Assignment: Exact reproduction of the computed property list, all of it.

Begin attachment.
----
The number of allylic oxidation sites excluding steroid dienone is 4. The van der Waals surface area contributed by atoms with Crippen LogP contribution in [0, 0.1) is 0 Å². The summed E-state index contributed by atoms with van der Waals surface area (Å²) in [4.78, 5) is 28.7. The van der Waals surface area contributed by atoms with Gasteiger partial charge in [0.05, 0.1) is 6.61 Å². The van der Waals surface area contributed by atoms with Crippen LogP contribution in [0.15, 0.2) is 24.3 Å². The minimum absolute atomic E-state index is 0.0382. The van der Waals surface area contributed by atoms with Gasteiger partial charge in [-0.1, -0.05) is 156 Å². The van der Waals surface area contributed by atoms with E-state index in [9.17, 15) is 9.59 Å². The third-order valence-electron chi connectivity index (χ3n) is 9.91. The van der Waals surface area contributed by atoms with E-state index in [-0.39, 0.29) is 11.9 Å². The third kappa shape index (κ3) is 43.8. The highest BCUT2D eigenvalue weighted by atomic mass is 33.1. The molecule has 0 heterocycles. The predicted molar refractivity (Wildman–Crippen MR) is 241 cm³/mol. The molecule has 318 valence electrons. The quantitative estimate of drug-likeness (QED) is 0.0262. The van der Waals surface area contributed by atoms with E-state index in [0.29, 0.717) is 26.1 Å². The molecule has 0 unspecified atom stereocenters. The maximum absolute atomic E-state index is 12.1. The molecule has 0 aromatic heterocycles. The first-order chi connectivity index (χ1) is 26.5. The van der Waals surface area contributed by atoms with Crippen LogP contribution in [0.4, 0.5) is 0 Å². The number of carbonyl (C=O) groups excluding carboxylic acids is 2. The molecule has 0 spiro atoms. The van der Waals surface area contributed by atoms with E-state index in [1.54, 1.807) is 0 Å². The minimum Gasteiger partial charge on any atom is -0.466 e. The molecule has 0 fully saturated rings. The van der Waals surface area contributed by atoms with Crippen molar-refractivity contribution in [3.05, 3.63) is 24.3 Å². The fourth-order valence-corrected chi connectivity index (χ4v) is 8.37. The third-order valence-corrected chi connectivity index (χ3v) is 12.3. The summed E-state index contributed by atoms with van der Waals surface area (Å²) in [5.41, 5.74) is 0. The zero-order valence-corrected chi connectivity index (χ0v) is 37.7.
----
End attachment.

The number of allylic oxidation sites excluding steroid dienone is 4. The van der Waals surface area contributed by atoms with Crippen LogP contribution in [0, 0.1) is 0 Å². The summed E-state index contributed by atoms with van der Waals surface area (Å²) in [4.78, 5) is 28.7. The van der Waals surface area contributed by atoms with Gasteiger partial charge in [0.05, 0.1) is 6.61 Å². The van der Waals surface area contributed by atoms with Crippen LogP contribution in [0.15, 0.2) is 24.3 Å². The minimum absolute atomic E-state index is 0.0382. The van der Waals surface area contributed by atoms with Gasteiger partial charge in [-0.1, -0.05) is 156 Å². The van der Waals surface area contributed by atoms with E-state index in [9.17, 15) is 9.59 Å². The third-order valence-electron chi connectivity index (χ3n) is 9.91. The van der Waals surface area contributed by atoms with E-state index in [-0.39, 0.29) is 11.9 Å². The third kappa shape index (κ3) is 43.8. The highest BCUT2D eigenvalue weighted by atomic mass is 33.1. The molecule has 0 heterocycles. The predicted molar refractivity (Wildman–Crippen MR) is 241 cm³/mol. The molecule has 318 valence electrons. The quantitative estimate of drug-likeness (QED) is 0.0262. The van der Waals surface area contributed by atoms with E-state index in [0.29, 0.717) is 26.1 Å². The molecule has 0 unspecified atom stereocenters. The maximum absolute atomic E-state index is 12.1. The molecule has 0 aromatic heterocycles. The first-order chi connectivity index (χ1) is 26.5. The van der Waals surface area contributed by atoms with Crippen LogP contribution in [0.4, 0.5) is 0 Å². The number of carbonyl (C=O) groups excluding carboxylic acids is 2. The molecule has 0 spiro atoms. The van der Waals surface area contributed by atoms with E-state index in [1.54, 1.807) is 0 Å². The minimum Gasteiger partial charge on any atom is -0.466 e. The molecule has 0 fully saturated rings. The van der Waals surface area contributed by atoms with Crippen molar-refractivity contribution in [3.05, 3.63) is 24.3 Å². The fourth-order valence-corrected chi connectivity index (χ4v) is 8.37. The third-order valence-corrected chi connectivity index (χ3v) is 12.3. The summed E-state index contributed by atoms with van der Waals surface area (Å²) in [5.41, 5.74) is 0. The zero-order valence-corrected chi connectivity index (χ0v) is 37.7.